Mexican health authorities have approved the first dengue vaccine for use against the infection common in underdeveloped countries.
Dengue vaccine, marketed as Dengavaxia, has undergone testing involving over 40,000 people of different ages and socio-economic backgrounds living in 15 countries. During the trial period, it was administered in three doses spaced out over a year. The vaccine is aimed at people aged 9 to 45 and will be used in Mexico where the disease is endemic. France-based Sanofi Pasteur got the privilege to produce the newly formed vaccine.
Dengavaxia, a tetravalent vaccine, is the world’s first vaccine approved to prevent dengue fever, which is a virus spread by mosquitoes primarily in tropical and sub-tropical areas. According to a World Health Organization (WHO) report, the vaccine had an average rate of effectiveness of about 60.8 percent in protecting against all four dengue virus serotypes.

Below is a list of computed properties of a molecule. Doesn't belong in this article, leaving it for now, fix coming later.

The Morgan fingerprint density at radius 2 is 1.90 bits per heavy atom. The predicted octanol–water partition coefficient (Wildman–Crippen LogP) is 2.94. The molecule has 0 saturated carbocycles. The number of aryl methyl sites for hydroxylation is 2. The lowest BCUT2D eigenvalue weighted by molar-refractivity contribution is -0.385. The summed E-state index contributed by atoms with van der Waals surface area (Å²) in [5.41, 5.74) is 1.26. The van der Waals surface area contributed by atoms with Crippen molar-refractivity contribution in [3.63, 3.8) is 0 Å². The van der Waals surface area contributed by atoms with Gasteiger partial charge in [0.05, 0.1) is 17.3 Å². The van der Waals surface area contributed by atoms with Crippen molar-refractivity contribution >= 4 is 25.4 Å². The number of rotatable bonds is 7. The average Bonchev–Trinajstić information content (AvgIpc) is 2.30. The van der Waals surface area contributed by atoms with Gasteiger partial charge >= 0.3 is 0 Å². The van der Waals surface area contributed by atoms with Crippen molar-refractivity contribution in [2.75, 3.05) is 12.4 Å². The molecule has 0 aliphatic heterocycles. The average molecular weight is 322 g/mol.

Mexico is the first country to approve the use of the dengue vaccine while other countries where dengue is endemic are reviewing the vaccine. Sanofi released a statement stating that it has produced first doses of the vaccine. The multinational pharmaceutical company is expected to produce 100 million vaccine doses a year.
“When Sanofi set out to develop a dengue vaccine 20 years ago together with local and global public health and scientific communities, it was with the intention of developing an innovative vaccine to tackle this global public health need,” said Olivier Brandicourt, Chief Executive Officer at Sanofi.
About half of the world’s population is at risk of developing dengue fever, which is a growing public health threat. Dengue virus, the fastest-growing mosquito-borne infection, is reported to infect an estimated 390 million people annually, mostly in Asia, Africa and Latin America. The deadliest form of the disease kills 22,000 people every year. IMAGE/AP